In recent years the idea of decentralization has gained traction as communities seek alternatives to increasingly homogenous ways of knowing and the aggregated power systems that dictate them. As it stands, these movements have largely taken root in the digital arena, where the ideas behind decentralization have been largely siloed into reimagining new capital flows and currencies. However, decentralized design strategies have always been at the root of what makes us human — our ancestors’ own world-building practices drew from the materials and ecologies immediately available to them.
In this new series by MOLD we look at how concepts of decentralization can be applied for a more resilient future. Framed within conversations between friends and collaborators across various disciplines, these exchanges explore how decentralization might reshape our ways of knowing and making as well as our attitudes of consumption.
Chef and artist Tunde Wey kicks off the series in a conversation with Lagos-based designer Nifemi Marcus-Bello on his new research project Africa – A Designer’s Utopia. London-based food writers Jonathan Nunn and Isaac Rangaswami sit down with me to talk about creating a place-based food vernacular within an increasingly sanitized food media landscape. Furniture designer Robert Sukrachand speaks with Chef Eve Palasak about forging space for context through their practices which incorporate the regional craft and cuisine of Thailand’s Isaan region. To round the series out, MOLD’s Editor-in-Chief, LinYee Yuan, and I also revisit this year’s Documenta with Farid Rakun of ruangrupa, who discusses the event’s guiding curatorial principle of lumbung— an Indonesian cooperative agricultural model—and how collectives might shape our cultural future.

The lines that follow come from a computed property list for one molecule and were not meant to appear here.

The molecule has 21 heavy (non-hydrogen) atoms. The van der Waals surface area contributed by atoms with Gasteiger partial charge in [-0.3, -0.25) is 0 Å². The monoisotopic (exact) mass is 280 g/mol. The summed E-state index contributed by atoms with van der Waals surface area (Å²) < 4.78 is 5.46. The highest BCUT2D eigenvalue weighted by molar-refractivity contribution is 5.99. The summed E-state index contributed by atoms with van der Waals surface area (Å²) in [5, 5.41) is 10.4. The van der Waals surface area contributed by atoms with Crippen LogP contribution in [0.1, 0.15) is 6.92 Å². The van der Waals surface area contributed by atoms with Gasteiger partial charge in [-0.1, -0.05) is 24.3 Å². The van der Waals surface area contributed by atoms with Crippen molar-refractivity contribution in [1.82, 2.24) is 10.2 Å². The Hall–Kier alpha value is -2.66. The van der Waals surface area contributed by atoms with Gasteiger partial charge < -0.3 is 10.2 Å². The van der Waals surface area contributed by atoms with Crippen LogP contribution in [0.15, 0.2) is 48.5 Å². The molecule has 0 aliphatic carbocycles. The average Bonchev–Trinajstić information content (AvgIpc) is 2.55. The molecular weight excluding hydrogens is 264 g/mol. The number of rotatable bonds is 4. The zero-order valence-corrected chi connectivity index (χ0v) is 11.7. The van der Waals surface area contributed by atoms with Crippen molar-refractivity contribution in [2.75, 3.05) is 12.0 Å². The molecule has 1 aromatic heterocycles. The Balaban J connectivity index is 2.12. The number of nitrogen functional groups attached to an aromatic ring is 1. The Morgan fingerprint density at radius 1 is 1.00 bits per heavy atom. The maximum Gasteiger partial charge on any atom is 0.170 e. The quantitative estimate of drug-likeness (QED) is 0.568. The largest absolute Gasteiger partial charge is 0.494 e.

The principles of decentralization are not dissimilar to those of biodiversity. Thriving, healthy ecosystems are supported by networks of interdependence between various participating species. By replacing the one with the many, decentralization complicates and interrogates our existing hierarchies and systems. Across the conversations in this series we highlight the stories of designers, chefs, writers, and artists who are taking advantage of this friction, using it as an opportunity to reimagine systems and relationships that might make a more resilient future possible.
With hope and gratitude,